conditions. We also can learn something from their experience.

There are three principal methods of securing a good water-supply for a
large city. The first consists of damming a stream from an uninhabited
or but sparsely inhabited watershed, thus forming an impounding
reservoir. This method is extensively used in England and in the United
States. In the latter most of the really good and large supplies are so
obtained. It is only applicable to places having suitable watersheds
within a reasonable distance, and there are large regions where, owing
to geological and other conditions, it cannot be applied. It is most
useful in hilly and poor farming countries, as in parts of England and
Wales, in the Atlantic States, and in California. It cannot be used to
any considerable extent in level and fertile countries which are sure
to be or to become densely populated, as is the case with large parts
of France and Germany and in the Middle States.

The second method is to secure ground-water, that is, spring or well
water, which by its passage through the ground has become thoroughly
purified from any impurities which it may have contained. This was the
earliest and is the most widely used method of securing good water.
It is specially adapted to small supplies. Under favorable geological
conditions very large supplies have been obtained in this manner. In
Europe Paris, Vienna, Budapest, Munich, Cologne, Leipzig, Dresden, a
part of London, and very many smaller places are so supplied. This
method is also extensively used in the United States for small and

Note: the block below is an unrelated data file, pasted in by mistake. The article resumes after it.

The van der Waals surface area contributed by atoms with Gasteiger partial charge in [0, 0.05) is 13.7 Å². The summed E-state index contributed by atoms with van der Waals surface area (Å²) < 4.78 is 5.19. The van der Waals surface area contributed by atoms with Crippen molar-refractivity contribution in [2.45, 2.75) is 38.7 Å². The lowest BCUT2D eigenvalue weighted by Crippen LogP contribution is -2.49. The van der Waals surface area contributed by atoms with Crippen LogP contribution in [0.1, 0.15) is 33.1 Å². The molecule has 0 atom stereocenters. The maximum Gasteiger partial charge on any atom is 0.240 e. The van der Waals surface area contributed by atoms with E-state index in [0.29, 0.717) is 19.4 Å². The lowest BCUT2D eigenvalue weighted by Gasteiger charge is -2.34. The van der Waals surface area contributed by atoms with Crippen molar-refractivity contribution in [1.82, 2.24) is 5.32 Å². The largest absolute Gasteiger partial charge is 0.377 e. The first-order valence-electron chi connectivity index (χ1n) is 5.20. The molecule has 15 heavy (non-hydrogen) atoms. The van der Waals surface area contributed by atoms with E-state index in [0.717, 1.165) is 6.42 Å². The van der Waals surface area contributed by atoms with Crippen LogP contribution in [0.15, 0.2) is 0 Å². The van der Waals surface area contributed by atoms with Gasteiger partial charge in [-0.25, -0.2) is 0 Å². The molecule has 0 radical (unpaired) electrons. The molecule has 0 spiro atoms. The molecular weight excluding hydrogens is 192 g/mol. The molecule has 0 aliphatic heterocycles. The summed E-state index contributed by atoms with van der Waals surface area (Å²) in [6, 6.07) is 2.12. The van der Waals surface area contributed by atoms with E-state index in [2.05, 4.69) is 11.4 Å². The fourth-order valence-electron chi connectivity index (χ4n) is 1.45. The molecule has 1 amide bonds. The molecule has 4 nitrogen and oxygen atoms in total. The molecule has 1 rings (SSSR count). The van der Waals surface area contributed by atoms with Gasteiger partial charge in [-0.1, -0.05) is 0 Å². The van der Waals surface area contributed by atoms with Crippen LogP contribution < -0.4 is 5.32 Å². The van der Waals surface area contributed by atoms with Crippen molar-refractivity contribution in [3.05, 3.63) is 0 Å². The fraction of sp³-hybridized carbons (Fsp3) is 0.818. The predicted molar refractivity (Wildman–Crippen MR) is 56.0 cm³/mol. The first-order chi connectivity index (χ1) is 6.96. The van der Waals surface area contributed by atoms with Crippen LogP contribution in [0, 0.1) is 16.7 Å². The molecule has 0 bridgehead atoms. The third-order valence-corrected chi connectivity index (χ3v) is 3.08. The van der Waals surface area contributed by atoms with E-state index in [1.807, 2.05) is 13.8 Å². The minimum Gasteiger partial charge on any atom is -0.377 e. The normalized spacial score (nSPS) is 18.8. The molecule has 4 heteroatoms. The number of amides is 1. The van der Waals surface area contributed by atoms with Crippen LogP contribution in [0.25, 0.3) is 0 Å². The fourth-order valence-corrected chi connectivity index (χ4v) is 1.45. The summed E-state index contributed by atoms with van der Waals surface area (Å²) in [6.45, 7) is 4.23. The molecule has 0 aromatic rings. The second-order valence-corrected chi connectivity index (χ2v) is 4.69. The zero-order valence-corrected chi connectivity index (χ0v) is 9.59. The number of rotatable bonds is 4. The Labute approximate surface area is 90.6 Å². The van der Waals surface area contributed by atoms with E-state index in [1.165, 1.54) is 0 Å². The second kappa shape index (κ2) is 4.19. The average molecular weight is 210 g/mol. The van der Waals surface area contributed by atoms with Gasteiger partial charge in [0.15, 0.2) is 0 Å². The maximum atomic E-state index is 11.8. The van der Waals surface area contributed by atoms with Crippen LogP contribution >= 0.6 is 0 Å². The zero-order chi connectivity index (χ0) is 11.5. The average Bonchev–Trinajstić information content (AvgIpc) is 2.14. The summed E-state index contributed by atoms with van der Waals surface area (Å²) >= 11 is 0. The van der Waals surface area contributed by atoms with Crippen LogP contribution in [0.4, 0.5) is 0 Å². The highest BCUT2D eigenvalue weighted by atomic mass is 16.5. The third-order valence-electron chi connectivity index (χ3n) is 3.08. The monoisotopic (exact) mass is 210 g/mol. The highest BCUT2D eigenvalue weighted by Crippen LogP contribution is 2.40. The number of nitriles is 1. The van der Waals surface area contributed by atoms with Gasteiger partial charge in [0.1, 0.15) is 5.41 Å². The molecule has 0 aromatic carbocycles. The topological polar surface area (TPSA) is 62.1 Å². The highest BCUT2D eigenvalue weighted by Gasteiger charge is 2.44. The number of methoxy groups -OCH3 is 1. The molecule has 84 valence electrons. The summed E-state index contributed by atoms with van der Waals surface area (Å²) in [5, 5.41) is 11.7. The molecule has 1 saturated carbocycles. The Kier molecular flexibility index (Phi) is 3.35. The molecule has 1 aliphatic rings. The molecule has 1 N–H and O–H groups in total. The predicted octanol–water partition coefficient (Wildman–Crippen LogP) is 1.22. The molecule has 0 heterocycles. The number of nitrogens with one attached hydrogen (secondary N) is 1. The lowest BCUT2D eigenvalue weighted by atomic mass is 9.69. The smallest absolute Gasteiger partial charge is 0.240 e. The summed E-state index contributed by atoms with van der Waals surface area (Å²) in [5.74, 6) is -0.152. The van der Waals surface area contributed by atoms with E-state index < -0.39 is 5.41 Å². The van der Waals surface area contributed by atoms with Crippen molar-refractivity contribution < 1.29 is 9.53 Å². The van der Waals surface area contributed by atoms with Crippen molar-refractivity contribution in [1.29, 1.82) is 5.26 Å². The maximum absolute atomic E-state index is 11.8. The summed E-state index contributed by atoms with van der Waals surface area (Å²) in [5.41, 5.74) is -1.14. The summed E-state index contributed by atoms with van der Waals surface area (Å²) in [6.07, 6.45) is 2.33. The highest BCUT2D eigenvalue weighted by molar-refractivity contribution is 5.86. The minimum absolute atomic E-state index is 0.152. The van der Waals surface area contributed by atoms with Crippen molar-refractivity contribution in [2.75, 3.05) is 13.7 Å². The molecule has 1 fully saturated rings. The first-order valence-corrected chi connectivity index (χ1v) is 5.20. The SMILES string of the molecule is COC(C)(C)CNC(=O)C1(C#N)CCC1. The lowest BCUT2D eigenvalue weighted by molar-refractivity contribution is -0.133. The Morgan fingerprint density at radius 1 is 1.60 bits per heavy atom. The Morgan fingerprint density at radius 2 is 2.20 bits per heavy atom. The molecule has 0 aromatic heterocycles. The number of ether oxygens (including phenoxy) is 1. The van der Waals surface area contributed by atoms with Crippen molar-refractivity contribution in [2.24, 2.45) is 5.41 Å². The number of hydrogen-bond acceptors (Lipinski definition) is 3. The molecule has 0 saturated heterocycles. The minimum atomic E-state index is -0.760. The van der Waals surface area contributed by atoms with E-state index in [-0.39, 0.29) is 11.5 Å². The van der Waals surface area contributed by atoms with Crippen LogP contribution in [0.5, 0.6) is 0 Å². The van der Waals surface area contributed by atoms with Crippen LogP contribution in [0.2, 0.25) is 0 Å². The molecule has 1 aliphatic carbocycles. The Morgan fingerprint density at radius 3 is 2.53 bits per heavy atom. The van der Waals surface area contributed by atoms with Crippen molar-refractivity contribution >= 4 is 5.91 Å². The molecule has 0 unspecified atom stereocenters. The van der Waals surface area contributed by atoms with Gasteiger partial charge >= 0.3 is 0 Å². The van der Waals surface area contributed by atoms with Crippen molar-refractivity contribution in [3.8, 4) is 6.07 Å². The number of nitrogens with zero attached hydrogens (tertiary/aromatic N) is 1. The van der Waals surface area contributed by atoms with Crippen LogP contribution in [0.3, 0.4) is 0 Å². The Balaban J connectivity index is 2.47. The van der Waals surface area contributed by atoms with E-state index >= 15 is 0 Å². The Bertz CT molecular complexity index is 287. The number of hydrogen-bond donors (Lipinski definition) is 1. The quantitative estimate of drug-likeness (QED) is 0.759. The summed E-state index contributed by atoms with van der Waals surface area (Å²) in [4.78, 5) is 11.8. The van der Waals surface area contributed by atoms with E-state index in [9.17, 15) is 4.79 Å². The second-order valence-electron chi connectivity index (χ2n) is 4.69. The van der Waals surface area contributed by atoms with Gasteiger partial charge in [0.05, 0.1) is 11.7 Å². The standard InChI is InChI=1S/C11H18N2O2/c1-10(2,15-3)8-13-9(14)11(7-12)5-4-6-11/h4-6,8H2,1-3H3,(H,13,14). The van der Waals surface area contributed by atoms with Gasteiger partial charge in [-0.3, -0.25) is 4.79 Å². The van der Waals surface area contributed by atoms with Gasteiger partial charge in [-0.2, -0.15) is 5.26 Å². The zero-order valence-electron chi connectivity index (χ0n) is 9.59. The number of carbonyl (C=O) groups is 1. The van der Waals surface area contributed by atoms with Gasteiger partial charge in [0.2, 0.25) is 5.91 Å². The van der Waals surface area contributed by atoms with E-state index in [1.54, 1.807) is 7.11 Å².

medium-sized places, and deserves to be most carefully studied, and
used whenever possible, but is unfortunately limited by geological
conditions and cannot be used except in a fraction of the cases where
supplies are required. No ground-water supplies yet developed in the
United States are comparable in size to those used in Europe.

The third process of securing a good water-supply is by means of
filtration of surface waters which would otherwise be unsuitable for
domestic purposes. The methods of filtration, which it is the purpose
of this volume to explain, are beyond the experimental stage; they
are now applied to the purification of the water-supplies of European
cities with an aggregate population of at least 20,000,000 people. In
the United States the use of filters is much less common, and most of
the filters in use are of comparatively recent installation.

Great interest has been shown in the subject during the last few
years, and the peculiar character of some American waters, which differ
widely in their properties from those of many European streams, has
received careful and exhaustive consideration. In Europe filtration has
been practised with continually improving methods since 1829, and the
process has steadily received wider and wider application. It has been
most searchingly investigated in its hygienic relations, and has been
repeatedly found to be a most valuable aid in reducing mortality. The
conditions under which satisfactory results can be obtained are now
tolerably well known, so that filters can be built in the United States
with the utmost confidence that the result will not be disappointing.

The cost of filtration, although considerable, is not so great as to
put it beyond the reach of American cities. It may be roughly estimated
that the cost of filtration, with all necessary interest and sinking
funds, will add 10 per cent to the average cost of water as at present